MIT Scientists have introduced a hydrogel-based bandage embedded with electronics and drug-delivering reservoirs for a wound-care solution that can monitor vitals (such as temperature), release drugs if needed, and light up if the medication is running low. The researchers say the stretchable material is more compatible with the body’s structure than traditional dressings, and it may be useful for applications both inside and outside the body.
Recent advances in biomedical hydrogels have increased their popularity among engineers looking to develop next-generation medical devices, such as contact lenses, drug delivery devices, and tissue engineering scaffolds. The softness, flexibility, and porosity of hydrogel’s structure is similar to organic tissue, making hydrogels uniquely biocompatible.
“Electronics are usually dry and hard, but the human body is soft and wet. These two systems have drastically different properties,” said Xuanhe Zhao, senior researcher and MIT associate professor of mechanical engineering, to MIT News. “If you want to put electronics in close contact with the human body for applications such as health care monitoring and drug delivery, it is highly desirable to make the electronic devices soft and stretchable to fit the environment of the human body.”
According to Zhao, the team faced two main challenges when developing its hydrogel: mechanical strength and ability to cling to porous surfaces. In order to ensure these characteristics, the team developed a hydrogel capable of dissipating the energy required to stretch it and chemically anchored to form covalent bonds with various surfaces.
When the team introduced its robust hydrogel last month, graduate student Hyunwoo Yuk told MIT News, “Basically, it’s tough, bonding water.”
For the next step in its research, the team incorporated the hydrogel with compatible electrical systems. In a study published in Advanced Materials, the researchers demonstrated different applications for a novel wound dressing that could track the temperature of the wound and release drugs from reservoirs that diffused through the hydrogel over an extended period of time. Embedded LED lights were programmed to light up when the reservoirs emptied.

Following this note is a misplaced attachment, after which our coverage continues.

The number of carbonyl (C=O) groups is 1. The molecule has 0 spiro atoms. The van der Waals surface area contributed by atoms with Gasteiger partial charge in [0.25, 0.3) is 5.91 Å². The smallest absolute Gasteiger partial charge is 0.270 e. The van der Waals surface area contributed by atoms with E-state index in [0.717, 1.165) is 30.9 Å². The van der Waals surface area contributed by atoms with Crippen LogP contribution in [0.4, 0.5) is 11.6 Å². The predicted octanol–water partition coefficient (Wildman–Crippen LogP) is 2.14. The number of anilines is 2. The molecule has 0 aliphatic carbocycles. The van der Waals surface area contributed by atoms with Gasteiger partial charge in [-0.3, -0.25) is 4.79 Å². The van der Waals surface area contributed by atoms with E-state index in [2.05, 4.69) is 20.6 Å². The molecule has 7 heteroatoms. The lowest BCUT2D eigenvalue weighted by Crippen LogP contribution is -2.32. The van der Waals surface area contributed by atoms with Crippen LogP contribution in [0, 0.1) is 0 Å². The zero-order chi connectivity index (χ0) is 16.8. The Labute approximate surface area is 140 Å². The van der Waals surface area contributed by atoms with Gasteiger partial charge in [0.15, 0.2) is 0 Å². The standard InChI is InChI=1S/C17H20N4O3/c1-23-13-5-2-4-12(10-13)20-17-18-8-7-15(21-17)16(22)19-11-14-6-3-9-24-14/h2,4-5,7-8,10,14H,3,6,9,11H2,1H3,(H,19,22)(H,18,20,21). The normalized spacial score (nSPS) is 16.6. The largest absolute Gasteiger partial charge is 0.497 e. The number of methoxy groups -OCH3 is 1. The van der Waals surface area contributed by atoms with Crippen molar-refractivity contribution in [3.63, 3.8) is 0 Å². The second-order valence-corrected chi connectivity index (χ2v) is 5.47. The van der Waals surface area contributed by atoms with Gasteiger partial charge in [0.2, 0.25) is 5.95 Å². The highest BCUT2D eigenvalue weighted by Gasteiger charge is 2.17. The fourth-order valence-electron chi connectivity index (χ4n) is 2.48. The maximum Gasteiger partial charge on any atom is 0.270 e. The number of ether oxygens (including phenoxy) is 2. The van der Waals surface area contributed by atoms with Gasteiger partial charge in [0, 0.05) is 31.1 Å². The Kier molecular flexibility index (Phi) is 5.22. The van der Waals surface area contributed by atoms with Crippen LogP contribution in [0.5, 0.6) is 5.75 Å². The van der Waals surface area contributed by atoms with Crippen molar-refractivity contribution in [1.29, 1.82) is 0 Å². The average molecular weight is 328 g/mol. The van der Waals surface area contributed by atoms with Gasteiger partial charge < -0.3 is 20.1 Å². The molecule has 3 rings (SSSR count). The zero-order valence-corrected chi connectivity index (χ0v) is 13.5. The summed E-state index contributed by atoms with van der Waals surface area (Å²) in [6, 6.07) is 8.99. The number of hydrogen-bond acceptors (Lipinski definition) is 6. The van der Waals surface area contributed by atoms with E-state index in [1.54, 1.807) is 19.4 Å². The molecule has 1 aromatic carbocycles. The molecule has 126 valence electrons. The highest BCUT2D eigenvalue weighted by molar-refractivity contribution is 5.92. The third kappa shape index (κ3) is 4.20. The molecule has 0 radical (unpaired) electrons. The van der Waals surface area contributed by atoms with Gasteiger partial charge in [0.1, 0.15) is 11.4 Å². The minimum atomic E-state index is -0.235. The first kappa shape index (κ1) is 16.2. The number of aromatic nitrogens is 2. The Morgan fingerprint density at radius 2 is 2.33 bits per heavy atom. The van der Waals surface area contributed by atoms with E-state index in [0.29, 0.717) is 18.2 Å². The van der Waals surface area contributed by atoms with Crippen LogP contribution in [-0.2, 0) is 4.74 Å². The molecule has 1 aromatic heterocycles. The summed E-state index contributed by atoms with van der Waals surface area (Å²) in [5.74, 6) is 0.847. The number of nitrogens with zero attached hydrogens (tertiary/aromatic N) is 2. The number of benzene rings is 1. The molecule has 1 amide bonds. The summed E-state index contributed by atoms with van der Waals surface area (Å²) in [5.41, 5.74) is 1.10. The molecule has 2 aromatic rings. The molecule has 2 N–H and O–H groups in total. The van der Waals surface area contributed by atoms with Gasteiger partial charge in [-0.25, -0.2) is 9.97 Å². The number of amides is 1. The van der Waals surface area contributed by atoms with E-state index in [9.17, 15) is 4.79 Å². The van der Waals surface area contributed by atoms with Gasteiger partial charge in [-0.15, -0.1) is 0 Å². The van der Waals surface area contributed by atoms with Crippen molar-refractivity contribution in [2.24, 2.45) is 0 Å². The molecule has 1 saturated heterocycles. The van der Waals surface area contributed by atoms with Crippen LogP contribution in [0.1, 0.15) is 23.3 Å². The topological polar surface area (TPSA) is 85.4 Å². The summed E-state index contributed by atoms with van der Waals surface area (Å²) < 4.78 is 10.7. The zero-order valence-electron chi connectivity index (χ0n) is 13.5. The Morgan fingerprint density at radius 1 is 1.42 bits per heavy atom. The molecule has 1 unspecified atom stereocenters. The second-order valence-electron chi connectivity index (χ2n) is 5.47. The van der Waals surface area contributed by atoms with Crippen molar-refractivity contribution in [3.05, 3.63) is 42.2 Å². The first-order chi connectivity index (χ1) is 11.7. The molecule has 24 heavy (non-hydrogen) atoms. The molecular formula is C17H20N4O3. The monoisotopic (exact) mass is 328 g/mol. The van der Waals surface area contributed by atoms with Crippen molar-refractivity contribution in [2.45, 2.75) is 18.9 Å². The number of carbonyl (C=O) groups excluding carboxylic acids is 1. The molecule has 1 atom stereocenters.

Though the study proposed a wound-care application, Zhao speculated that the technology could also be applied to implanted glucose monitors and neural probes, somewhere down the road. Ordinary implants — said Zhao — run the risk of immune response or detaching internally, which can cause serious complications.
“With collaborators, we are proposing to use robust hydrogel as an ideal material for neural devices, because the hydrogel can be designed to possess similar mechanical and physiological properties as the brain,” said Zhao.
Bandages everywhere are due for an upgrade, and Digital Trends reported that several international research teams were looking for new ways to incorporate smart electronics into wound dressings. A German team is working on a bandage that changes colors in response to pH levels in the skin, and a team from UC Berkeley is developing a skin sensor that can detect a bedsore before it begins to form.
In a YouTube video, UC Berkeley engineer Michel Maharbiz explained that miniaturized technology and better understanding of human response will lead to a “more intelligent” bandage. “You can imagine a future—which is very close—where the bandage that you put on or the dressing that a surgeon uses will be able to report a lot of interesting information about the progress of that wound.”